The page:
We had barely finished our dinner when our first visitors arrived – a herd of . One by one, they slowly approached the waterhole. By the time the sixth had moved to the water's edge, my wide angle lens was maxed out at 16mm. I prayed that no more would come to the side of the water as I wouldn't be able to fit them into the frame.

Cape buffalo are large mammals, but when you have sat just a few feet away, staring up at them, you can't help but feel overwhelmed. They stayed with us for at least 30 minutes which gave us time to play with settings & multiple exposures.

Over the course of the week, everyone got two evenings in the overnight hide. During one of the sessions, rhinos visited the hide & our group witnessed a standoff for over an hour! That particular evening turned out to be a busy one where Andrew, one of our guests later told me that it had taken him over an hour to eat his dinner because there was so much activity!

Our next hide session was at Scavenger's Hill for eagles, vultures & jackals. It didn't quite work out with the jackals but the unexpected hyena visit more than made up for this.

It was non-stop action once the left. The tawny eagles, pied magpies, vultures & the occasional hawk kept our cameras busy. The 500mm lens was great for close up portrait shots, but to capture action shots, 300mm was best. At times, I even had to resort to my 100-400mm as the wildlife came so close that I was over lensed using my 300mm.

The big five can all be photographed at Zimanga whether it is on a game drive or from a hide. These opportunities are what makes Zimanga so unique. Since it is a private game reserve, it also has the added advantage of not having much traffic by way of cars. This means no time limit on how long we could stay with a species, no jostling to find a good position or having to watch for a land cruiser in the background of your photo. We spent a fantastic afternoon with a pride of lions which consisted of two males, two females & three yearling cubs , unlike their African counterparts, these lions choose to sleep in the trees – handy if you wanted to get eye-level images.

We were also lucky enough to encounter a mother white rhino with her one-week-old baby. How cute is this little one!

One morning, we spent several hours with a herd of elephants. There is something to be said about staying in the company of these gentle giants as they go about their day. There was an air of tranquillity about their presence, & being close to them made everyone smile.

On our last afternoon game drive, we went looking for a giraffe to try & get some silhouette shots at sunset. We found a lone giraffe not long after we had left the baby , so we stayed with him for a while, capturing images of him & of the oxpecker sat on his back.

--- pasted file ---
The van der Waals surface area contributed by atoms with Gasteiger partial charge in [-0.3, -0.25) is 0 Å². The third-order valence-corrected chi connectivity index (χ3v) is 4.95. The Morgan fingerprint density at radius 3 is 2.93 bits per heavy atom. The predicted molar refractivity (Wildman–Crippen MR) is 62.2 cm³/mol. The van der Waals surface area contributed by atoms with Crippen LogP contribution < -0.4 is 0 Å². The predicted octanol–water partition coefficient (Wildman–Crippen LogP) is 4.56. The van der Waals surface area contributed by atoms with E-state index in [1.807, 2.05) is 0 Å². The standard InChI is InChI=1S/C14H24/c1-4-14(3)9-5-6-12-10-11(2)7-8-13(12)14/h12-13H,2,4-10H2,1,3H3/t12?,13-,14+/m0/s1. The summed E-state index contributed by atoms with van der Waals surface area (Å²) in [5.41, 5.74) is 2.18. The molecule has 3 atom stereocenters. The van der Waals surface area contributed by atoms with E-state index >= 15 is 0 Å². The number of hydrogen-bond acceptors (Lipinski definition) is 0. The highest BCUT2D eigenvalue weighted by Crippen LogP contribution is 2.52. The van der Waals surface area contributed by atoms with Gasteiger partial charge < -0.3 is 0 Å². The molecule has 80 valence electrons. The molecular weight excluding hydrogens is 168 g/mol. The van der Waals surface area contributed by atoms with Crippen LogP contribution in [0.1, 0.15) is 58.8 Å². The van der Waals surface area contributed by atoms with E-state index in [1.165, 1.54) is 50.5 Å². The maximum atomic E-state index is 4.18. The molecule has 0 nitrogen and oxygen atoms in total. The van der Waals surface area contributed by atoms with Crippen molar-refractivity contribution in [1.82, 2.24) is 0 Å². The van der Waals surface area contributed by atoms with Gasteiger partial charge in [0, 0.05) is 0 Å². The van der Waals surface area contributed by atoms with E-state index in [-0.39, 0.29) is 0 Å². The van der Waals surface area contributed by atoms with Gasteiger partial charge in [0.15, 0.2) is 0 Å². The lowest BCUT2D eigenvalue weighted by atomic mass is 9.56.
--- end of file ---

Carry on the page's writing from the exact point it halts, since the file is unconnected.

As the sun started to set, we found the herd. Perfect timing!

On one of the rare evenings, the whole group were together; we went out at night for a spot of astrophotography. Everyone enjoyed themselves so much that this activity has now become part of next year's itinerary.

I mentioned at the beginning of this post that our South African Wildlife of Zimanga trip is suitable for mammal lovers & bird lovers alike. I want to make special mention of the birdbath hides.

My personal preference is to photograph mammals, but I have to say that spending time in the bird bath hides very nearly converted me into a bird photographer! Such colourful & stunning birds like you've never seen from red beaked queleas, firefinch, lilac breasted rollers, various species of dove, barbets, kingfishers, hornbill & the iridescent cape glossy starling.

For our last evening meal, Chef arranged a braai to celebrate our time at Zimanga. The perfect end to an epic tour. “Awesome”, “Superb”, “Epic” & “Exceeded my expectations” were just some of the comments made by the group. Everyone was quite sad to be leaving. We had been there for eight days, but they had flown by. Thanks to everyone who came along. I loved your company & we look forward to seeing everyone's photos!

Our May 2019 trip back to Zimanga is full, but we have managed to secure dates for a second trip in September. For this second tour, we will be staying in Main Lodge.

Why not join me for some fantastic photography & delicious food in the fabulous surroundings of Zimanga.


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Activities include five safari game drives, sessions in the lagoon, vulture & bird bath hides, two sessions in the overnight hide & an evening of astrophotography.